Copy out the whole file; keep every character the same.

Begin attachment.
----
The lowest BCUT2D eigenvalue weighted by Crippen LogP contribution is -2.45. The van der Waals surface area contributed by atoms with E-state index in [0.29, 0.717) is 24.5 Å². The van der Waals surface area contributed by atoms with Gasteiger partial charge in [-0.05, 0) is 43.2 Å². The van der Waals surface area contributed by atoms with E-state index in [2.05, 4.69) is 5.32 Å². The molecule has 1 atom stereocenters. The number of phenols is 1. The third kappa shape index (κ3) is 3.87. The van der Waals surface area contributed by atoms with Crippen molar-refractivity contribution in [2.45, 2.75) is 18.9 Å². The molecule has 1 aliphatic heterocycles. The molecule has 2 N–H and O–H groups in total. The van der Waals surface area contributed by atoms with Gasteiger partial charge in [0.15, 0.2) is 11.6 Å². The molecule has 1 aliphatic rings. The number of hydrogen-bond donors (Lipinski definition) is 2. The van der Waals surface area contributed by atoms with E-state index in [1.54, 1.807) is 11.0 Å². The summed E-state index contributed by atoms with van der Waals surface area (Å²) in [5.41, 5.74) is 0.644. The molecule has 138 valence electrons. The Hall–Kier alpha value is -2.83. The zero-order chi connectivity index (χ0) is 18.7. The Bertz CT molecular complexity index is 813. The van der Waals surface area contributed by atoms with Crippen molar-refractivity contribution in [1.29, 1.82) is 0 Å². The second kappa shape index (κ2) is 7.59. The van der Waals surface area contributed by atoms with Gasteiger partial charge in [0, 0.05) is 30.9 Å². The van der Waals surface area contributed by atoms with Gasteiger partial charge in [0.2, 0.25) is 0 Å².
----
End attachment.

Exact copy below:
The lowest BCUT2D eigenvalue weighted by Crippen LogP contribution is -2.45. The van der Waals surface area contributed by atoms with E-state index in [0.29, 0.717) is 24.5 Å². The van der Waals surface area contributed by atoms with Gasteiger partial charge in [-0.05, 0) is 43.2 Å². The van der Waals surface area contributed by atoms with E-state index in [2.05, 4.69) is 5.32 Å². The molecule has 1 atom stereocenters. The number of phenols is 1. The third kappa shape index (κ3) is 3.87. The van der Waals surface area contributed by atoms with Crippen molar-refractivity contribution in [2.45, 2.75) is 18.9 Å². The molecule has 1 aliphatic heterocycles. The molecule has 2 N–H and O–H groups in total. The van der Waals surface area contributed by atoms with Gasteiger partial charge in [0.15, 0.2) is 11.6 Å². The molecule has 1 aliphatic rings. The number of hydrogen-bond donors (Lipinski definition) is 2. The van der Waals surface area contributed by atoms with E-state index in [1.54, 1.807) is 11.0 Å². The summed E-state index contributed by atoms with van der Waals surface area (Å²) in [5.41, 5.74) is 0.644. The molecule has 138 valence electrons. The Hall–Kier alpha value is -2.83. The zero-order chi connectivity index (χ0) is 18.7. The Bertz CT molecular complexity index is 813. The van der Waals surface area contributed by atoms with Crippen molar-refractivity contribution in [1.29, 1.82) is 0 Å². The second kappa shape index (κ2) is 7.59. The van der Waals surface area contributed by atoms with Gasteiger partial charge in [0, 0.05) is 30.9 Å². The van der Waals surface area contributed by atoms with Gasteiger partial charge in [0.2, 0.25) is 0 Å².